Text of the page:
Complete the magic square using the numbers 1 to 25 once each. Each row, column and diagonal adds up to 65.

Katie had a pack of 20 cards numbered from 1 to 20. She arranged the cards into 6 unequal piles where each pile added to the same total. What was the total and how could this be done?

Exactly 195 digits have been used to number the pages in a book. How many pages does the book have?

There is a clock-face where the numbers have become all mixed up. Can you find out where all the numbers have got to from these ten statements?

Can you find which shapes you need to put into the grid to make the totals at the end of each row and the bottom of each column?

What do the digits in the number fifteen add up to? How many other numbers have digits with the same total but no zeros?

Find the product of the numbers on the routes from A to B. Which route has the smallest product? Which the largest?

How many ways can you find to do up all four buttons on my coat? How about if I had five buttons? Six ...?

What can you say about these shapes? This problem challenges you to create shapes with different areas and perimeters.

Use your logical-thinking skills to deduce how much Dan's crisps and ice-cream cost altogether.

Only one side of a two-slice toaster is working. What is the quickest way to toast both sides of three slices of bread?

If you had any number of ordinary dice, what are the possible ways of making their totals 6? What would the product of the dice be each time?

This task, written for the National Young Mathematicians' Award 2016, focuses on 'open squares'. What would the next five open squares look like?

Tim had nine cards each with a different number from 1 to 9 on it. How could he have put them into three piles so that the total in each pile was 15?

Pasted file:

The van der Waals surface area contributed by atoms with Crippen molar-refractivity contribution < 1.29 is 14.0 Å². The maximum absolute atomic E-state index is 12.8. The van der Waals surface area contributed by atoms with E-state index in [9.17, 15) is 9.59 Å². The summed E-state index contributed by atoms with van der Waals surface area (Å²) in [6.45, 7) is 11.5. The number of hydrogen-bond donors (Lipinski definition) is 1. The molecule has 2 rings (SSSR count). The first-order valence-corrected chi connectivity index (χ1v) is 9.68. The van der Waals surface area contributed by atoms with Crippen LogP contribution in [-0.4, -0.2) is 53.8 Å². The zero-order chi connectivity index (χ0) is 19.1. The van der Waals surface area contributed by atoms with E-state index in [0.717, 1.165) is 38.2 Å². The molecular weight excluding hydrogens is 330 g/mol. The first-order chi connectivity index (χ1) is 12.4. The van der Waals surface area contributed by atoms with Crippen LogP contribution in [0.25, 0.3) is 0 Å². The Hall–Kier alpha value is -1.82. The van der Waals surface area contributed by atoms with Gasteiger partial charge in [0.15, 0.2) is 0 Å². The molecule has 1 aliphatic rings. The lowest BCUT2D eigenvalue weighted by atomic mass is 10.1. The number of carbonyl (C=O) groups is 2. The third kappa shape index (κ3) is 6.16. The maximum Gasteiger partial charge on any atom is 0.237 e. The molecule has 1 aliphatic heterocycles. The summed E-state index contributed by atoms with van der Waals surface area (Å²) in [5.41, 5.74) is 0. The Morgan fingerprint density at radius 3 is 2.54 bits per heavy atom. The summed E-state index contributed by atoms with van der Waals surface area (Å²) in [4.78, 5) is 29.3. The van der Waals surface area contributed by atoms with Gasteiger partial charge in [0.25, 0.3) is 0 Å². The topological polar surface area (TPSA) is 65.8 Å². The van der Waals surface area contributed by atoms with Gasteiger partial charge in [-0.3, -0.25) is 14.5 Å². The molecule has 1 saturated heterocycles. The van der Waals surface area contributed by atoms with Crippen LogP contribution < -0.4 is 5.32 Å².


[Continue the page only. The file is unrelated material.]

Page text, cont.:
Look carefully at the numbers. What do you notice? Can you make another square using the numbers 1 to 16, that displays the same properties?

Number problems at primary level that require careful consideration.

Can you make dice stairs using the rules stated? How do you know you have all the possible stairs?

An investigation that gives you the opportunity to make and justify predictions.

There were chews for 2p, mini eggs for 3p, Chocko bars for 5p and lollypops for 7p in the sweet shop. What could each of the children buy with their money?

This challenge, written for the Young Mathematicians' Award, invites you to explore 'centred squares'.

On my calculator I divided one whole number by another whole number and got the answer 3.125. If the numbers are both under 50, what are they?

My cube has inky marks on each face. Can you find the route it has taken? What does each face look like?

Ten cards are put into five envelopes so that there are two cards in each envelope. The sum of the numbers inside it is written on each envelope. What numbers could be inside the envelopes?

A group of children are using measuring cylinders but they lose the labels. Can you help relabel them?

Write the numbers up to 64 in an interesting way so that the shape they make at the end is interesting, different, more exciting ... than just a square.